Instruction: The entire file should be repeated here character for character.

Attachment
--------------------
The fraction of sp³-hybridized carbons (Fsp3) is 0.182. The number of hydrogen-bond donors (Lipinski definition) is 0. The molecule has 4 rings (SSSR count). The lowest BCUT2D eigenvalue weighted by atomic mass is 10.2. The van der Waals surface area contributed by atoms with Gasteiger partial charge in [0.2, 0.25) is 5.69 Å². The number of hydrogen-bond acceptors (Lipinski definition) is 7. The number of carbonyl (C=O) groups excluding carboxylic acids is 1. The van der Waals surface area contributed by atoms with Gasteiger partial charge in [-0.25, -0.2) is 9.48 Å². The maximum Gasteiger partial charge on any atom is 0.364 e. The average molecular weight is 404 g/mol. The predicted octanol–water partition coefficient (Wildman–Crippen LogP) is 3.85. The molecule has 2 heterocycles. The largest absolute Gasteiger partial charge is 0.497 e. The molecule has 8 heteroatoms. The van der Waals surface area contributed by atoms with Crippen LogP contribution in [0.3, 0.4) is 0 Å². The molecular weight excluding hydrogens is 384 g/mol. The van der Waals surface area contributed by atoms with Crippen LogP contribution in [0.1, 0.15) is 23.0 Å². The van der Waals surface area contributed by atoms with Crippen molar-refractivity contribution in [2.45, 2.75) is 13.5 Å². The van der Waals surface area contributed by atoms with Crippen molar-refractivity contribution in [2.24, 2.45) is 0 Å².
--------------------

The fraction of sp³-hybridized carbons (Fsp3) is 0.182. The number of hydrogen-bond donors (Lipinski definition) is 0. The molecule has 4 rings (SSSR count). The lowest BCUT2D eigenvalue weighted by atomic mass is 10.2. The van der Waals surface area contributed by atoms with Gasteiger partial charge in [0.2, 0.25) is 5.69 Å². The number of hydrogen-bond acceptors (Lipinski definition) is 7. The number of carbonyl (C=O) groups excluding carboxylic acids is 1. The van der Waals surface area contributed by atoms with Gasteiger partial charge in [-0.25, -0.2) is 9.48 Å². The maximum Gasteiger partial charge on any atom is 0.364 e. The average molecular weight is 404 g/mol. The predicted octanol–water partition coefficient (Wildman–Crippen LogP) is 3.85. The molecule has 2 heterocycles. The largest absolute Gasteiger partial charge is 0.497 e. The molecule has 8 heteroatoms. The van der Waals surface area contributed by atoms with Crippen LogP contribution in [0.3, 0.4) is 0 Å². The molecular weight excluding hydrogens is 384 g/mol. The van der Waals surface area contributed by atoms with Crippen LogP contribution in [0.1, 0.15) is 23.0 Å². The van der Waals surface area contributed by atoms with Crippen molar-refractivity contribution in [2.45, 2.75) is 13.5 Å². The van der Waals surface area contributed by atoms with Crippen molar-refractivity contribution in [2.24, 2.45) is 0 Å².